The Looking Glass
To the women of Israel.
I bought one of those little magnifying mirrors some months ago. It was one of the most frightening experiences of my life.
I had no idea what my face really looked like. There were holes, red splotches, little lines and crevices in places on my face that I had no idea existed. I didn't know what to do about it.
My family and I had recently moved back to the United States after living in Israel for nine years. I never noticed these types of things in Israel. Somehow, facial lines, faded clothes and worn shoes fit into the fabric of life in the Holy Land. Here in the States, those same things glared liked red sirens.
Once I moved back here I realized that the clothes on our lift -- the "good ones worth keeping" -- were not good, or worth keeping.
They matched the lines on my face, which I now thought weren't good or worth keeping either.
Here in my corner of America, I have noticed spas or salons on pretty much every commercial block in a 20-mile radius. I haven't been in one yet, but they beckon me with each peek into that dreadful mirror. I overheard my 10 and 12 year-old daughters discussing with their new classmates how many times they had their nails "done." My kids had a big lead for last place.
I started thinking about some of the women I left behind in Israel and the lines on their faces. Did they notice?
The woman who has 14 children and makes it to the Western Wall every morning at sunrise, no matter the weather, to cry out for the sake of the Jewish people.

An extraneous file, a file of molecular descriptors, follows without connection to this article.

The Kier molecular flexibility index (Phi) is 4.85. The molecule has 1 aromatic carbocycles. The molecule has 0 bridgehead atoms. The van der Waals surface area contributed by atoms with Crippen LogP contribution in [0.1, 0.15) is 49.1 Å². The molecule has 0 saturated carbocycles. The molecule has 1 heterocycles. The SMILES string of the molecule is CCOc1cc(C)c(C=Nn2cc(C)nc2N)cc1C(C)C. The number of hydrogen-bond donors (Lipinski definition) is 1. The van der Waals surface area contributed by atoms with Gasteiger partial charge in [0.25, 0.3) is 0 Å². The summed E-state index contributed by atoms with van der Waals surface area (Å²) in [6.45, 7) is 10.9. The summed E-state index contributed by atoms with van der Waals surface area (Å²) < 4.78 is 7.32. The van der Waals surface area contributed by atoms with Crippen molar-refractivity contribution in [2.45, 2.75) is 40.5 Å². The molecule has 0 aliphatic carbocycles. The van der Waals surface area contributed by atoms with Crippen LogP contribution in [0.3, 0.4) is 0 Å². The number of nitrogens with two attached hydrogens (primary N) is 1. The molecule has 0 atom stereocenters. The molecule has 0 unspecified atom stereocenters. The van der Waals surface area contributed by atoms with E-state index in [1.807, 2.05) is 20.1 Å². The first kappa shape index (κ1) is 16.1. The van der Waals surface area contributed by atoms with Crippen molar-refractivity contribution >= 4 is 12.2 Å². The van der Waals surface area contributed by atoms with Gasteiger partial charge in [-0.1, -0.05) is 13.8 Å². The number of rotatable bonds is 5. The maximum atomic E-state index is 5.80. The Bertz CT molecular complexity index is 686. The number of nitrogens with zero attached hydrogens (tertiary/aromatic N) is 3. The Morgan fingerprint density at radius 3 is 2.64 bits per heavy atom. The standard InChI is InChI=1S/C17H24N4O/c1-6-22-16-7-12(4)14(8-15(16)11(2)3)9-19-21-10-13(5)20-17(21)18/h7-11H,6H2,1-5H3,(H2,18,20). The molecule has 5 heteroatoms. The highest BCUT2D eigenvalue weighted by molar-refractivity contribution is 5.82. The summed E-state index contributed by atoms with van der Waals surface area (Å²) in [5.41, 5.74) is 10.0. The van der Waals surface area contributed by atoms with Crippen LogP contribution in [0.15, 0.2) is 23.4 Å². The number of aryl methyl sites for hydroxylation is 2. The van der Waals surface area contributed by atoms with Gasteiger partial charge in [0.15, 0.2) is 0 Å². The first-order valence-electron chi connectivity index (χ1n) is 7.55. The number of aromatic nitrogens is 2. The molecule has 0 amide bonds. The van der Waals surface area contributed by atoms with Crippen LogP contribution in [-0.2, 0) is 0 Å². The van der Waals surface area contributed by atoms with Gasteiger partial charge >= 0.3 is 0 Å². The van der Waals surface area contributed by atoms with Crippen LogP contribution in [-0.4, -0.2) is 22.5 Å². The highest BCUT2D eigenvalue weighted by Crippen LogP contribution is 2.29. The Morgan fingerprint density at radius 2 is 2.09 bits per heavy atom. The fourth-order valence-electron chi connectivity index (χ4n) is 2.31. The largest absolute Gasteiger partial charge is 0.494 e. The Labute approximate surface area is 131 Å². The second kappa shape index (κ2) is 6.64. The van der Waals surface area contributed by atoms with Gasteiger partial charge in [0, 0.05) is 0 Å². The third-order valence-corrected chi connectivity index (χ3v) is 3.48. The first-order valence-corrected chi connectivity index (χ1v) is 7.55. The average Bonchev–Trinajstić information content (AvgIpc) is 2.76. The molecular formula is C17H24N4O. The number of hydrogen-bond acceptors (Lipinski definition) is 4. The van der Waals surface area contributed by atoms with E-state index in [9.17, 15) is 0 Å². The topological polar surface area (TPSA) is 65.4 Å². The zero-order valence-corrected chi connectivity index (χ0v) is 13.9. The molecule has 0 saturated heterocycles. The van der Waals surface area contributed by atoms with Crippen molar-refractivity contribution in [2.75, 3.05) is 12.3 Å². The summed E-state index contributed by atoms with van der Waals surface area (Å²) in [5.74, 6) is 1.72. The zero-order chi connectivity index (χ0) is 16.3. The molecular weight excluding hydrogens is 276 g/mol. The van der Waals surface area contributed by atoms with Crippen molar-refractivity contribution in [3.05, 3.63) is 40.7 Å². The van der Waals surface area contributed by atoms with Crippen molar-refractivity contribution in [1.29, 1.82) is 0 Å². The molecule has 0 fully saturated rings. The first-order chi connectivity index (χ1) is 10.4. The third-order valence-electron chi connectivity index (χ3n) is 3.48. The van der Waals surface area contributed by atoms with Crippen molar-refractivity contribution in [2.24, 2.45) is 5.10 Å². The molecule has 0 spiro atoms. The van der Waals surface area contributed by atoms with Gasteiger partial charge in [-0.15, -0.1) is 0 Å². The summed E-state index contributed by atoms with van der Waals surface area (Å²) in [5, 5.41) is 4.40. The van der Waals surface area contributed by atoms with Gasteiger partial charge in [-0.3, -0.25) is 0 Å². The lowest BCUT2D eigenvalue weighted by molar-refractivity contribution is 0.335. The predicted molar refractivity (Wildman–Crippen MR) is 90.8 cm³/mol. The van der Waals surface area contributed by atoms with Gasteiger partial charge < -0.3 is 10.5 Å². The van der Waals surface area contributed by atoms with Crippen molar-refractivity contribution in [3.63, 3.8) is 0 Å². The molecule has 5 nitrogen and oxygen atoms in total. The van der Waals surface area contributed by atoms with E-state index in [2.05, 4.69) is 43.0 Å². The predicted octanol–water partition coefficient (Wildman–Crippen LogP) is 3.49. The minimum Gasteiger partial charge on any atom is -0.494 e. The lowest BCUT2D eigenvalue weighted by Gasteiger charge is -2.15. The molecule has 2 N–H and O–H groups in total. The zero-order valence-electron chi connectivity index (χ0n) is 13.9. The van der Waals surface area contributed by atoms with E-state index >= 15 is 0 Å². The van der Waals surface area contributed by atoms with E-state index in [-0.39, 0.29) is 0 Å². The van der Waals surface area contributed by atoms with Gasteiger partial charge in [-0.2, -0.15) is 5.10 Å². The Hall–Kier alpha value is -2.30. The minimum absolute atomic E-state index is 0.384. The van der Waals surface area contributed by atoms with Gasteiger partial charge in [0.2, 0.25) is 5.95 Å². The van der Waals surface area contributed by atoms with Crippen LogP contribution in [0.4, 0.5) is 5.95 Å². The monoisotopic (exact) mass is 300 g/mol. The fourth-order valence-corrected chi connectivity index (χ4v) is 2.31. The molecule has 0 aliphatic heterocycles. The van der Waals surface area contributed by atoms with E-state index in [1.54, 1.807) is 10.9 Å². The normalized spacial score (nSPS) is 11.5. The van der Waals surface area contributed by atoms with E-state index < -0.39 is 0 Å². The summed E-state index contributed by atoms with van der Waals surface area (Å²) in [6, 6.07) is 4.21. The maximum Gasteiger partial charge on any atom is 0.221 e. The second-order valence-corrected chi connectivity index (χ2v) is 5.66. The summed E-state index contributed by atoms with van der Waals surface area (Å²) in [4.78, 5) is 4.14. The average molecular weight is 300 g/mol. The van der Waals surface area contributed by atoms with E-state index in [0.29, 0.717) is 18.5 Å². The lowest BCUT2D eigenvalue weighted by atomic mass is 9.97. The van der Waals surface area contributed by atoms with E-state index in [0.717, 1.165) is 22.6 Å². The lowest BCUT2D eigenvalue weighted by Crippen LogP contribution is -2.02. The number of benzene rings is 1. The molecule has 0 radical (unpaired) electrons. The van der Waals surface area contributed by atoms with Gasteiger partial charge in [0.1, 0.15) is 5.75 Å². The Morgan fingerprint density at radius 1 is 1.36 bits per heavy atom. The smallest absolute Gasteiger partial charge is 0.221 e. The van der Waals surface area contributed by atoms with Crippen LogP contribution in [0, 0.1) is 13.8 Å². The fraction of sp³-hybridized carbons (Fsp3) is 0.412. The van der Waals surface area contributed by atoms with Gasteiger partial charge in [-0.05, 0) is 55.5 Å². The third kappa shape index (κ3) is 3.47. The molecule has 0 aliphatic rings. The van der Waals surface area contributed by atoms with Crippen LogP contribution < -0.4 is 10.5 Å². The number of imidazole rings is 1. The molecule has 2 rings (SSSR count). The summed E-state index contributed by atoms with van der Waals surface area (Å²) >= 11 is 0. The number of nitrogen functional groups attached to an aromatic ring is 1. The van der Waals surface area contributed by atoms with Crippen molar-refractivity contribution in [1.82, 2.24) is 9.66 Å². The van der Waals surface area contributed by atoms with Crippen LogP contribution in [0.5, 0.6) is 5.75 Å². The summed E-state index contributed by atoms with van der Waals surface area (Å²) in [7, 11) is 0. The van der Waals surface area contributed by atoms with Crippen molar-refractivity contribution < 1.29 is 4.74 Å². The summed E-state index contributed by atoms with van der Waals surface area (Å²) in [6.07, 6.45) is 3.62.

The grandmother who swam across Lake Kinneret to raise money for autistic children.
The woman who opens her home for thousands of soldiers to thank them and give them honor.
The women who lived in a tent near the Tomb of Rachel with their children to insure that the Israeli Government would protect it.
The women of Gush Etzion who produced extraordinary musicals to heighten the spirits of women suffering from the destruction of bombings.
The women who have taken in families from Gush Katif, providing shelter, food and comfort, in already crowded homes.
These are not women who frequent spas. These women are too busy "earning their stripes."
These are the women who live in Israel, raise their families in Israel, and deal with all that the Land and the politics dole out to them. These are the women who by virtue of living in Israel, "hold our place in line" for the time when we choose to visit, or make aliya.
These women have no fear of that dreadful mirror. The lines on their faces represent lines of love, giving, caring, sharing, struggle, sacrifice, and commitment to the Jewish people, and the One Above.
To the women of Israel, we thank you.